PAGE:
Yesterday was a hard day. I muddled through the morning well enough, no yelling to get the boys out of the house early for my oldest son’s piano lesson before school. I had hoped to then be able to walk my other boy the 5 blocks to kindergarten but I got pulled back to my bed, needing a few minutes rest and then we weren’t ready in time. So like every day, we drove.
My next hope was to walk downtown to my appointment with my counselor, but for that too, I went too slow, ended up sitting on my bedroom floor wasting ten minutes scrolling Facebook and again, wasn’t ready with enough time to walk.
But I didn’t get angry which is progress. I didn’t beat myself up for not being able to stay focused and get out the door on time. I was, however, disappointed. Disappointed that it feels like it’s too hard to be me these days, so hard I can’t even walk my kid 5 blocks to school the one day it’s an option this week.
Counseling was excellent though. Big, huge, insightful connections made. Yes, I do feel the need to adjust myself to make others happy. And I mean everyone, at all times, always. I can see how hard I tried as a young girl to make my parents happy, to never cause a fuss, to be perfect. Maybe even perfect enough that they would be happy.
I thought I had that much power.
As children do.
But my parents’ happiness doesn’t belong to me.
Nor does yours.
My logical brain understands that. My traumatized brain does not.
When I got back from counseling I decided I would let myself rest. This is always my debate: Do I need to rest to care for myself or am I being lazy?
Usually the answer is the former but for most of my life I’ve beat myself up believing the latter. Almost every time I’ve “rested”, I’ve had a tape on repeat in my head telling me I should be doing more, trying harder. I tell myself I should be active or catch up on cleaning or do some damn work. But the PMDD holds me down. Keeps me cuddled and cocooned on the couch.
But what came together at counseling today, the realization that I’ve spent a lifetime adjusting myself to fit the needs of others, has shown me that I am exhausted and rest is exactly what I need. Along with the PMDD, all signs point to Adrenal fatigue too. So yes, I need to rest. I do not need to use my time to be what I think others want me to be, think I should be.
I need only use my time to rest and heal.
sometimes often means an afternoon on the couch, a little stoned, watching reruns of Grey’s Anatomy.
I think I’ve discovered why I love Meredith enough to rewatch the series too many times. She is wonderfully imperfect. She drinks too much, rarely communicate well, makes an endless number of “mistakes”. Yet she is brilliant, talented, respected. She is a horribly imperfect woman who is powerful, smart and strong.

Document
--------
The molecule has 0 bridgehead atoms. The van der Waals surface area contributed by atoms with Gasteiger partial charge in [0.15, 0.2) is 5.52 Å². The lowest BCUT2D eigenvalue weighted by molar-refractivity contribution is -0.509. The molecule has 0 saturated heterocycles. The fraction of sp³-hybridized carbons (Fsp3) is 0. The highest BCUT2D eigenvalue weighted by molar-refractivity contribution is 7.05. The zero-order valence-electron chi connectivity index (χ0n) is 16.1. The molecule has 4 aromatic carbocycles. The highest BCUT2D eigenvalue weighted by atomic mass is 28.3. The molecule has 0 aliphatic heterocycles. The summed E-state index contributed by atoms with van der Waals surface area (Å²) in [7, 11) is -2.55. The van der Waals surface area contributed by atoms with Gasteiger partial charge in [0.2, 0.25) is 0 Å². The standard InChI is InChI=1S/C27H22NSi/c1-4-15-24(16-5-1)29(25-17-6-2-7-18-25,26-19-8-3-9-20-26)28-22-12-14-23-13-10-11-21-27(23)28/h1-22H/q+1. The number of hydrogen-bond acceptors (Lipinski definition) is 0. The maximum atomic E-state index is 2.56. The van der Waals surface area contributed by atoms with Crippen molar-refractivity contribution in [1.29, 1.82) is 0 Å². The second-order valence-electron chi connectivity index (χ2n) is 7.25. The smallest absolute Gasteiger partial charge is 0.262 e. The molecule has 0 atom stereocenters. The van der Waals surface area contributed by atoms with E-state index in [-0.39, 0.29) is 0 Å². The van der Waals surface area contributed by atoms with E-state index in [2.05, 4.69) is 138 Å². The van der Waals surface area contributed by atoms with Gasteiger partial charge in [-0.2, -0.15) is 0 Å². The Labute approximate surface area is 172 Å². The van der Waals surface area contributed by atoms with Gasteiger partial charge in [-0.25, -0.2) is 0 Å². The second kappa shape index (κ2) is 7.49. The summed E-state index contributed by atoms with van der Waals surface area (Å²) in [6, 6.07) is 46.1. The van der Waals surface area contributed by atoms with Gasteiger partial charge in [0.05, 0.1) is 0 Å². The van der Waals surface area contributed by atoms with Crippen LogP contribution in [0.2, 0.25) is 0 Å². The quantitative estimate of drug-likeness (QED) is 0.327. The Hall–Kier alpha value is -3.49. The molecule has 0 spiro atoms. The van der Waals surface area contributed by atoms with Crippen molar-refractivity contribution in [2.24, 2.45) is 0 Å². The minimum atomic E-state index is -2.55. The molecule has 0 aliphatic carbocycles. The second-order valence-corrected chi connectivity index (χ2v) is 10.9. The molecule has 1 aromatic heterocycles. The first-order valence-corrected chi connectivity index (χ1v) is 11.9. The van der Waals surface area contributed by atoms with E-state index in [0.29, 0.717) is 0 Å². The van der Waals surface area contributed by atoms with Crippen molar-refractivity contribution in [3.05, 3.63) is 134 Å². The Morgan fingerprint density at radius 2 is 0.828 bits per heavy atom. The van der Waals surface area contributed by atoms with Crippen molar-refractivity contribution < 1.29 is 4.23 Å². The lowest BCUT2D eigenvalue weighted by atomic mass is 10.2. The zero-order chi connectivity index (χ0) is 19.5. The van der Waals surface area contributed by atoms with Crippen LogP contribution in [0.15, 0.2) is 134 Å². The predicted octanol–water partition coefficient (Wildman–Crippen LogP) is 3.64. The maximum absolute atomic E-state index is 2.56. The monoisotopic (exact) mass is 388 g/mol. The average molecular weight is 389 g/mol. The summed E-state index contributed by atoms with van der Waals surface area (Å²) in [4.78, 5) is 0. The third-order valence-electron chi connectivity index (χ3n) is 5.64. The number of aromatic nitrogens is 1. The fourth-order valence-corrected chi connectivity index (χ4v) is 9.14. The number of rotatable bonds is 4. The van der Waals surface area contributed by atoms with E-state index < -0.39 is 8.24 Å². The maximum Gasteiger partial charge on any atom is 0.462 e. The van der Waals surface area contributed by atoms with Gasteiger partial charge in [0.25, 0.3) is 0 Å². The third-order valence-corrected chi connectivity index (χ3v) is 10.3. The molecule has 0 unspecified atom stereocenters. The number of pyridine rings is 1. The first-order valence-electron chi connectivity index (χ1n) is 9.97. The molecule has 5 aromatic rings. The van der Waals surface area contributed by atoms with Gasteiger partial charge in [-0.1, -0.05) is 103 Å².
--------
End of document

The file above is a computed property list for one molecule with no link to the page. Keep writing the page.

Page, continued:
The imperfect woman. Not often allowed. Rarely celebrated.
Yes, the imperfect but strong woman may often be described as intimidating.
But my favourite internet meme of 2018 says it all:
“You are not intimidating, they are intimidated. There’s a difference.”
We are shifting, this world of ours, from seeing women as intimidating to realizing rather, that we, the societal “we”, are intimidated. We’ve lived a hundred lifetimes in a world that fears women, that fears them so deeply that they have been pushed out of every leadership position. Out of religion. Out of politics. Out of medicine. Into the home. Into motherhood.
But then still, the power of women as mothers is too scary so we medicalize birth, pull it away from the midwives, promote formula and send women back to work. We push them away from the feminine that is connected and powerful, intimidating.
I believe I am someone who intimidates others and I’ve spent my life thinking it’s my responsibility, my duty as a woman, to not do so. To always acquiesce, to always bend myself for another’s comfort. No wonder I’m tired. No wonder I’m sick of it.
No wonder I like watching an imperfect woman learn to own her fierceness and become someone who most definitely leaves many intimidated, and better for it.
So when I get off my couch, when my rest is done and my hormones are finally balanced again, I plan to love my own imperfect fierceness and leave in my wake a wave of intimidated men.
I’d feel really good for awhile… go to yoga, cook healthy meals, enjoy my family. I’d think “Ya, I got this. As long as I take really good care of myself, I won’t get depressed. I’m doing what the world tells me to do: exercise, eat well, be with those you love, be grateful.”